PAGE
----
Calls for Papers to be published in International Journal: Diasporic Identities and Empire (Guest Editor: David Brooks)

full name / name of organization: 
University of Sydney and Scholarly Journal

The post Enlightenment text is an unpalatable interjection of cultural shifters who defy imperial homogeneity, political and economic unions. In Colonial Desire: Hybridity in Theory, Culture and Race (1995), Robert J.C. Young looks at such representations as the unconscious imperial structure which sets its descriptions on a 'fixed centre'. Articles may choose to examine authors who not only attempt to write back to the 'English' centre but reflect through their narratives the plight of the diaspora.

Unlike traditional theories on hybridity which were in consideration of multicultural infusions, and at times profusions of colonial migrations, postmodern literature illuminates neo-hermeneutics of what Gayatri C. Spivak calls segregated 'subalterns', 'the lowest strata of the urban subproletariat'(Can the Subaltern Speak? 1995). Articles with an interest in investigating these ideas in 19th and 20th century British, American, Eurocentric, and Asian literature, are most welcomed. Focus on the function of metaphor and race in individual works (poetry, prose, drama, film, etc.), articles addressing theoretical connections between race and metaphor, as well as articles which deal with these issues separately and/or in regards to a wider context.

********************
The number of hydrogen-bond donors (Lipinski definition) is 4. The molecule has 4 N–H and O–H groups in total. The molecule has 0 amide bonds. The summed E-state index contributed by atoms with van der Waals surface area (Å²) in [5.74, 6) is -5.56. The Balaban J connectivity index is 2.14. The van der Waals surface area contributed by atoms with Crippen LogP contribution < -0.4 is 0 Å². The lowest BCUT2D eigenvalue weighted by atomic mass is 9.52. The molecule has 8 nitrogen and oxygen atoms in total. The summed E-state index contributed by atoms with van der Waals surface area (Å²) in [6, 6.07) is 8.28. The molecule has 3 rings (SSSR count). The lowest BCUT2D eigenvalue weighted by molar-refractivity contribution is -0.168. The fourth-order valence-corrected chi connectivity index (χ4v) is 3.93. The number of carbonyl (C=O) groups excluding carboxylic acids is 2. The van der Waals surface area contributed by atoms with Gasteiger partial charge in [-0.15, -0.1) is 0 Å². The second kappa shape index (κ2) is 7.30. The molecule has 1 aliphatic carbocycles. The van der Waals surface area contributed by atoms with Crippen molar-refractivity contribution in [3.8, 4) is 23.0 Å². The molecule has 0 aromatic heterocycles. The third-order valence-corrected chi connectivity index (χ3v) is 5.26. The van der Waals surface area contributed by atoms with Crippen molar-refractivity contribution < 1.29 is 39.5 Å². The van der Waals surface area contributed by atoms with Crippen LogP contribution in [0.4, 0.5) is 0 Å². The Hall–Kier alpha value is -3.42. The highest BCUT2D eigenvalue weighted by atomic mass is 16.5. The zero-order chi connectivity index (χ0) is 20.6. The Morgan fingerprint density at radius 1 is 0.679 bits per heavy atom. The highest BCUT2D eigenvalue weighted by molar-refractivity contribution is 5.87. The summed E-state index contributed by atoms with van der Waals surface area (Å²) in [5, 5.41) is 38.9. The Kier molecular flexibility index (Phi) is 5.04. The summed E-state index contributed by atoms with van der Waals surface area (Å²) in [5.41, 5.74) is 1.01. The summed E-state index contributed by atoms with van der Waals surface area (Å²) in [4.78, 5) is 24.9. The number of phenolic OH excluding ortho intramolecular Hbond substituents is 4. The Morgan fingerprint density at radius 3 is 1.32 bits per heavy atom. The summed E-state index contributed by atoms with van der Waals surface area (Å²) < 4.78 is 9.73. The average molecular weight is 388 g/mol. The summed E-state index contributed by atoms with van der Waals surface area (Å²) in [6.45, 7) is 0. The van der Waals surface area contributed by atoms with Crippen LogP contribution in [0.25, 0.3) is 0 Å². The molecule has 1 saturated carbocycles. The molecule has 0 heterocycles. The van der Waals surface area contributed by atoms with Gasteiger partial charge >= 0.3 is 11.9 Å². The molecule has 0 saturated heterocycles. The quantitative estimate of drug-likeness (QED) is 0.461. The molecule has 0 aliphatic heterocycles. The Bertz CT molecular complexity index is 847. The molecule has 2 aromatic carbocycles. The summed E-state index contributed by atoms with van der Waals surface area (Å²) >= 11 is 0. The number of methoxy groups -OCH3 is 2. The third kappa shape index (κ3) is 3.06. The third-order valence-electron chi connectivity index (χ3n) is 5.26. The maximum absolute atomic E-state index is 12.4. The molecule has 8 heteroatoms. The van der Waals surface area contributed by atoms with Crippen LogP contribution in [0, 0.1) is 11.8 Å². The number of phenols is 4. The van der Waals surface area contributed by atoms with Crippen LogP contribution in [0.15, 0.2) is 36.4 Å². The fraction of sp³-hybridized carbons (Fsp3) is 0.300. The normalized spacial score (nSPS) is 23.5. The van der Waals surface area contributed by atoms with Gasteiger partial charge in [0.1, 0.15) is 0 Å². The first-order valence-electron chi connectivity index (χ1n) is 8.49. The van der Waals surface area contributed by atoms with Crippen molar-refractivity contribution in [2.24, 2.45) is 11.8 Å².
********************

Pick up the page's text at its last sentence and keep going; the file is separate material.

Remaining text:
This is a collaborative book project and an extension of panel presentations on 'Diasporic Identities and Empire' at the upcoming SAMLA 2012 Conference. The publication is to be an original corpus of international commentary on postcolonial theories. Early research and independent scholars are encouraged to submit their work. Published book chapters will also be considered.

Guest editor, David Brooks is an Associate Professor at the University of Sydney, co-editor of The Southerly (one of Australia's oldest literary journals), a renowned Australian poet and novelist, and has an extensive publication history.

We invite article-length submissions (5-7,000 words) in the following areas:
• Theories on Diaspora; past, present and future
• Colonial/Postcolonial/Neocolonial and comparison of theories
• Commentary on the impact of criticisms
• Application of theoretical frameworks to various genres (literature, art, pop culture, art,
music etc.)
• Interdisciplinary approaches to postcolonialism

Please send submissions (using MLA style with endnotes) or any further queries regarding specific categories to:
Editing Coordinator: Anastasia Louridas.

Please submit using doc., .docx or .rtf format by 15 December, 2012. Early submission is recommended.